SMC celebrates Chinese New Year
Erin Flanagan | Friday, February 20, 2015
This Saturday, Saint Mary’s will celebrate the Chinese New Year in O’Laughlin Auditorium from 3 p.m. to 4:30 p.m.
China Night, is hosted by the Chinese Cultural Club and the Center for Women’s Intercultural Leadership (CWIL). Yaqi Song, the president of the Chinese Cultural Club, is the director of the event.
The event is open to all students at Saint Mary’s and Notre Dame as well as the general public, said Alice Siqin Yang, CWIL’s assistant director for global education.
“It is important to provide this opportunity of learning and understanding of Chinese culture throughout the South Bend community,” Yang said.
At the event, members of the community, including students from Notre Dame and Indiana University South Bend and Chinese exchange students at Saint Mary’s College will perform traditional Chinese music and dancing, Yang said. Students and faculty who have studied abroad in China, as well as Chinese Fulbright students, will talk about the festival and their experiences with Chinese culture.
Yang said the Chinese New Year, a time for families to reunite and share in their cultural traditions, is one of the most important festivals in the Chinese-speaking world.
“The Chinese celebrate the transition to spring over the span of 15 days, which was based on the importance of the agricultural society … and now is an opportunity to look forward to a new year,” she said.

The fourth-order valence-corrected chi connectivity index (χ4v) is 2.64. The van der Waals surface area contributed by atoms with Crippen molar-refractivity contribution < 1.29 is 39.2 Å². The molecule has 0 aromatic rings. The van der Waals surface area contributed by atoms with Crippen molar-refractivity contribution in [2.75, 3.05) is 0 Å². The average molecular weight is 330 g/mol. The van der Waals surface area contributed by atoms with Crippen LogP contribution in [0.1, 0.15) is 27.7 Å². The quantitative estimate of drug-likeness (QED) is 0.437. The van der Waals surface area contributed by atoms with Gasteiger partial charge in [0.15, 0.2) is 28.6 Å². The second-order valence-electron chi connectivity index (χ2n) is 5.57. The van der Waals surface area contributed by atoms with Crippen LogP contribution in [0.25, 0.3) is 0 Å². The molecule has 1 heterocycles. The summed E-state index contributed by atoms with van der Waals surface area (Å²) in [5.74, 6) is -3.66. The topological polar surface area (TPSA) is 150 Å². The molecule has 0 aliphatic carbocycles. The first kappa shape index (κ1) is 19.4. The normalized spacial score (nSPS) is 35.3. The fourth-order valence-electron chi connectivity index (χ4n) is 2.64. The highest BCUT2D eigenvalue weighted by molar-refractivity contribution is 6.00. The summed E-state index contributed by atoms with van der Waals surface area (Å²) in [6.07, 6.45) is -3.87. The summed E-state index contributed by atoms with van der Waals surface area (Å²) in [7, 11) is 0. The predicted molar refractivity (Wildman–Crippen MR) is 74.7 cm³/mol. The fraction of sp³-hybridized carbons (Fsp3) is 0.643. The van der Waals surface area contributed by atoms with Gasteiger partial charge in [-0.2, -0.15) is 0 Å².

Yang said each year is assigned a zodiac animal, which characterizes the year and those born within it. This year is the year of the sheep or the goat.
The event will be reflective of a Chinese celebration that will not only expose the South Bend community to Chinese culture, but also allow Chinese guests to feel closer to home, Yang said. She said the gala-like event is similar to Chinese events that share stories of culture and tradition.
Yang said Saint Mary’s has hosted a Chinese New Year event each year since 2008. The events provide an opportunity for Chinese members of the community to connect with their traditions and allow Americans to learn about Chinese culture, she said.
“Even if people have different values, recognize that all people have their own way of living, and it is important to be able to respect these traditions of other cultures,” Yang said. “… It is nice to celebrate these joyous moments and add warmth to our lives during this cold winter.”